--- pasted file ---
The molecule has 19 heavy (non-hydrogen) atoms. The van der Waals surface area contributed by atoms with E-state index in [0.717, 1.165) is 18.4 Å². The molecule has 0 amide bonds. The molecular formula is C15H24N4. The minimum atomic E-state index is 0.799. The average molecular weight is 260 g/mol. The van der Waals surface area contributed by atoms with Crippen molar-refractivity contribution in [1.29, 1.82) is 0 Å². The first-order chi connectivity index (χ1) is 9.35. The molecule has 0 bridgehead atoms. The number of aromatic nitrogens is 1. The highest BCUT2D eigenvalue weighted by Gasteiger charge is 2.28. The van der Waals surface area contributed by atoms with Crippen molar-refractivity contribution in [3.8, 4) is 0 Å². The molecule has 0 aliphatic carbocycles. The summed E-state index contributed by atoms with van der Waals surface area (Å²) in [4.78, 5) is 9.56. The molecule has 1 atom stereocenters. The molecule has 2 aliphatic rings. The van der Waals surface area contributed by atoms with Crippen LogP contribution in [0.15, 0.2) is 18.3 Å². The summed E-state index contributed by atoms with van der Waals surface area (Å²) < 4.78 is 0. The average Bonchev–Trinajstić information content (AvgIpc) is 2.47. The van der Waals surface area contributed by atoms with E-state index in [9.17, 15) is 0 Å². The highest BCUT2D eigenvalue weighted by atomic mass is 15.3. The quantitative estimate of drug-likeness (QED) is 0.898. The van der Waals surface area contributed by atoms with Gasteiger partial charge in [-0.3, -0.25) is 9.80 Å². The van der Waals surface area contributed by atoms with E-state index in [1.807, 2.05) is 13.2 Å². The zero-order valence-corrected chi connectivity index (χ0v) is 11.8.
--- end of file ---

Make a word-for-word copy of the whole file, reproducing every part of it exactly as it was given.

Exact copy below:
The molecule has 19 heavy (non-hydrogen) atoms. The van der Waals surface area contributed by atoms with E-state index in [0.717, 1.165) is 18.4 Å². The molecule has 0 amide bonds. The molecular formula is C15H24N4. The minimum atomic E-state index is 0.799. The average molecular weight is 260 g/mol. The van der Waals surface area contributed by atoms with Crippen molar-refractivity contribution in [1.29, 1.82) is 0 Å². The first-order chi connectivity index (χ1) is 9.35. The molecule has 0 bridgehead atoms. The number of aromatic nitrogens is 1. The highest BCUT2D eigenvalue weighted by Gasteiger charge is 2.28. The van der Waals surface area contributed by atoms with Crippen molar-refractivity contribution in [3.8, 4) is 0 Å². The molecule has 0 aliphatic carbocycles. The summed E-state index contributed by atoms with van der Waals surface area (Å²) in [4.78, 5) is 9.56. The molecule has 1 atom stereocenters. The molecule has 2 aliphatic rings. The van der Waals surface area contributed by atoms with Crippen LogP contribution in [0.15, 0.2) is 18.3 Å². The summed E-state index contributed by atoms with van der Waals surface area (Å²) < 4.78 is 0. The average Bonchev–Trinajstić information content (AvgIpc) is 2.47. The van der Waals surface area contributed by atoms with E-state index in [9.17, 15) is 0 Å². The highest BCUT2D eigenvalue weighted by atomic mass is 15.3. The quantitative estimate of drug-likeness (QED) is 0.898. The van der Waals surface area contributed by atoms with Gasteiger partial charge in [-0.3, -0.25) is 9.80 Å². The van der Waals surface area contributed by atoms with E-state index in [1.807, 2.05) is 13.2 Å². The zero-order valence-corrected chi connectivity index (χ0v) is 11.8.